support has been the foundation for American broadcast television
since the industry's beginnings. It is worth noting, however, that
many experiments with direct viewer payment for television programs
also have taken place throughout television history. The idea for
pay television (also known variously as "toll" or "subscription"
television) actually dates to television experiments of the 1920s
and 1930s (at which point the method of financing a national television
system had not yet been determined) and can be traced through various
developmental stages leading up to modern satellite-carried pay
cable program services.
pay television systems have been proposed over the years. Some have
been designed to transmit programming to subscribers' homes over
the air, typically on underutilized UHF frequencies. Other systems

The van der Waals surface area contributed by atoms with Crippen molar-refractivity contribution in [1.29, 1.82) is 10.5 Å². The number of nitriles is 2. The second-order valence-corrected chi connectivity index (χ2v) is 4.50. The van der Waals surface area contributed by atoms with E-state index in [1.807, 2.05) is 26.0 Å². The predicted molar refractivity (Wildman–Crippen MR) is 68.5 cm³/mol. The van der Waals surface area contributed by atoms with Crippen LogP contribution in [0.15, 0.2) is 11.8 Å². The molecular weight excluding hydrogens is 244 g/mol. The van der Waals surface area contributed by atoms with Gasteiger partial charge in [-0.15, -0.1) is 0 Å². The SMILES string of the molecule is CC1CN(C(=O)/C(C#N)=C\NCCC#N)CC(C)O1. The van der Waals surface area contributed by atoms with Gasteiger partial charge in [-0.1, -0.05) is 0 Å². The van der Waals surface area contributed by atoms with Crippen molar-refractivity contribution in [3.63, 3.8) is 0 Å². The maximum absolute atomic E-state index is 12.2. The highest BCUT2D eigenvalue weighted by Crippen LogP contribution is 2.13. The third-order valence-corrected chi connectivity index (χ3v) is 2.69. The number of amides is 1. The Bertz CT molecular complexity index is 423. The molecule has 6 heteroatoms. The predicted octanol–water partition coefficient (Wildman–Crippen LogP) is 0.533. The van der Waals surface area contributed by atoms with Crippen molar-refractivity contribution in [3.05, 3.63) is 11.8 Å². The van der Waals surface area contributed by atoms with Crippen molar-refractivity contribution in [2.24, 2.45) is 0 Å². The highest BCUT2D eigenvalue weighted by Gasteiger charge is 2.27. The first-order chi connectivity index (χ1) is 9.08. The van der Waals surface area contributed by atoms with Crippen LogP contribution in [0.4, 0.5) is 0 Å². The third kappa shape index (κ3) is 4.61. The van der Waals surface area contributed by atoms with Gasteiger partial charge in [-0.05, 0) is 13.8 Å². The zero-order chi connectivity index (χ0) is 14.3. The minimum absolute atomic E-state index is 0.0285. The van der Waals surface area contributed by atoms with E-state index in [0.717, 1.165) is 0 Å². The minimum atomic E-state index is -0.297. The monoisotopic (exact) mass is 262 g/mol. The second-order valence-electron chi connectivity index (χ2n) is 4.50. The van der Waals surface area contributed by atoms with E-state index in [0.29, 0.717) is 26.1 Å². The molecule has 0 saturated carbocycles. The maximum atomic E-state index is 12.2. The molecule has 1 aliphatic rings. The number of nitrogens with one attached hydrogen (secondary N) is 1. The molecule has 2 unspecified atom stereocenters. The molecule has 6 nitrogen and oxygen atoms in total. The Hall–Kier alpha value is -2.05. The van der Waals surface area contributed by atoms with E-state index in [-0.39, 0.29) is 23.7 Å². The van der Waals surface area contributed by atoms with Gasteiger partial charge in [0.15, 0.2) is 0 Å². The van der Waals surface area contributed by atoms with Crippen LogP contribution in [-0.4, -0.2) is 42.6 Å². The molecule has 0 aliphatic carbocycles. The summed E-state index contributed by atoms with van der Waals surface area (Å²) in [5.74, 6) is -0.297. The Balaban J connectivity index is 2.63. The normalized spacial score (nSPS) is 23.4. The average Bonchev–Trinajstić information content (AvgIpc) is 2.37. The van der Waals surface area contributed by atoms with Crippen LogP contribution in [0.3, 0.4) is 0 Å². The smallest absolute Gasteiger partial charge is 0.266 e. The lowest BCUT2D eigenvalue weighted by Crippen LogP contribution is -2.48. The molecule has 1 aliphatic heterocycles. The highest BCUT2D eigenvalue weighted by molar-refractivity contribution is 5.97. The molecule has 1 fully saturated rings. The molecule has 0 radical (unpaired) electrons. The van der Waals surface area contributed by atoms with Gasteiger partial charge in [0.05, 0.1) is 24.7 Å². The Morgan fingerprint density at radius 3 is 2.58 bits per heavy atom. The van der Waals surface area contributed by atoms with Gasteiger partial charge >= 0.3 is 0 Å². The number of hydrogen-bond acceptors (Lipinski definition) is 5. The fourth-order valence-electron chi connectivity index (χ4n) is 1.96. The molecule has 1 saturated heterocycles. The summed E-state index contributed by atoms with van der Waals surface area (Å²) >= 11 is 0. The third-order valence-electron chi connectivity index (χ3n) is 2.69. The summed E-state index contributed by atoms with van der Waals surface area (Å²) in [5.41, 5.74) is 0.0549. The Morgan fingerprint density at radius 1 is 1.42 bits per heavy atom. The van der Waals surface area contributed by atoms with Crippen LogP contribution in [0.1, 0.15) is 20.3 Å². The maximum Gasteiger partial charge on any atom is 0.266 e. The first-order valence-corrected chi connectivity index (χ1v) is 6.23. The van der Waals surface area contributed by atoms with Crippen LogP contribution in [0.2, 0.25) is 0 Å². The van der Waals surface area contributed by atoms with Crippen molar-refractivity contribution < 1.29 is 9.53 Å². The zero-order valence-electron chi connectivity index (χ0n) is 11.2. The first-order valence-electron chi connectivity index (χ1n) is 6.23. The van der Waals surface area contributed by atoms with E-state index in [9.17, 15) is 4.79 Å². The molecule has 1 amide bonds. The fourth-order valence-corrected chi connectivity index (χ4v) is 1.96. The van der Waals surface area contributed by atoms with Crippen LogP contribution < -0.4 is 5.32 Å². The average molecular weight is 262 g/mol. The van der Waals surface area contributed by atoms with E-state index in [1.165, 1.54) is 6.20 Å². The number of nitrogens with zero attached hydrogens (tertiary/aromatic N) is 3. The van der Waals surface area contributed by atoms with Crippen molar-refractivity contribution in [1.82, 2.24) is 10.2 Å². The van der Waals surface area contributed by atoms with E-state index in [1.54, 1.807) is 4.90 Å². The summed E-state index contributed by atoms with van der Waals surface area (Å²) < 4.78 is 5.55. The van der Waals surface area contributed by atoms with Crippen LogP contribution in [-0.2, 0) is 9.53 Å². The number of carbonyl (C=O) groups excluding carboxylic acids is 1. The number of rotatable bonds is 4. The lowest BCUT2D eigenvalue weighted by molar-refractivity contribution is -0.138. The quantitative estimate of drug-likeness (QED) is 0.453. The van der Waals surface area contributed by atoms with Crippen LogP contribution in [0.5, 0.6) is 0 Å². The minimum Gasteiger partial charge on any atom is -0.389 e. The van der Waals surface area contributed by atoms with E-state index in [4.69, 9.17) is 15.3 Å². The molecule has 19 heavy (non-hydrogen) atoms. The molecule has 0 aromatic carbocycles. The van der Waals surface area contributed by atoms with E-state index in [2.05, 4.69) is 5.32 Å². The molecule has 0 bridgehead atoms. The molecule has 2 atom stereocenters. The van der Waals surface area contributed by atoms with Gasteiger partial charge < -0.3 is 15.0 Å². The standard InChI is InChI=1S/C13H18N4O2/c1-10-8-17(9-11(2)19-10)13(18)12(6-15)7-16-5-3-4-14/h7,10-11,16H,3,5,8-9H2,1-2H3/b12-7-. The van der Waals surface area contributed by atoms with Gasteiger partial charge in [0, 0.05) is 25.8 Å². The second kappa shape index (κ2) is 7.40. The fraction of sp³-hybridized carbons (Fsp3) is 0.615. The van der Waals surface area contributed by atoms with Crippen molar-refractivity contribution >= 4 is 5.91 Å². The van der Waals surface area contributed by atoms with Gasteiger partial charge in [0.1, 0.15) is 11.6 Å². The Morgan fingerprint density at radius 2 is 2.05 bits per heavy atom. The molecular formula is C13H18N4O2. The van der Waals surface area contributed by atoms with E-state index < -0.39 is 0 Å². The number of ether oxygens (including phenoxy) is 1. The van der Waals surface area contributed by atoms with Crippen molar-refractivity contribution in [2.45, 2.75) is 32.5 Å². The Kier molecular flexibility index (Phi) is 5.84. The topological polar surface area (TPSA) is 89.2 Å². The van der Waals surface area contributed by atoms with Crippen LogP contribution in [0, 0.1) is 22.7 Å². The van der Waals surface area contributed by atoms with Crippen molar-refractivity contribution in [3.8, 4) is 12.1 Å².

have been designed to transmit by wire, sometimes wires shared by
community antenna or cable TV systems. Various methods have been
tested for ordering pay TV programming and descrambling the electronic
the proliferation of modern satellite-delivered pay-cable program
services, only a small portion of the many planned pay TV systems
ever reached the experimentation stage. Fewer still were used commercially.
Economics certainly have had an impact on the fortunes of pay TV,
as has the Federal Communications Commission's (FCC) recurring hesitation
to approve the systems. Even when the Commission actually granted
permission for testing, final approval for commercial use tended
to take many years. Furthermore, no fewer than six major FCC rulings
on pay TV have been handed down over the years, only to be amended
in subsequent decisions. Regulators have been aware of ongoing opposition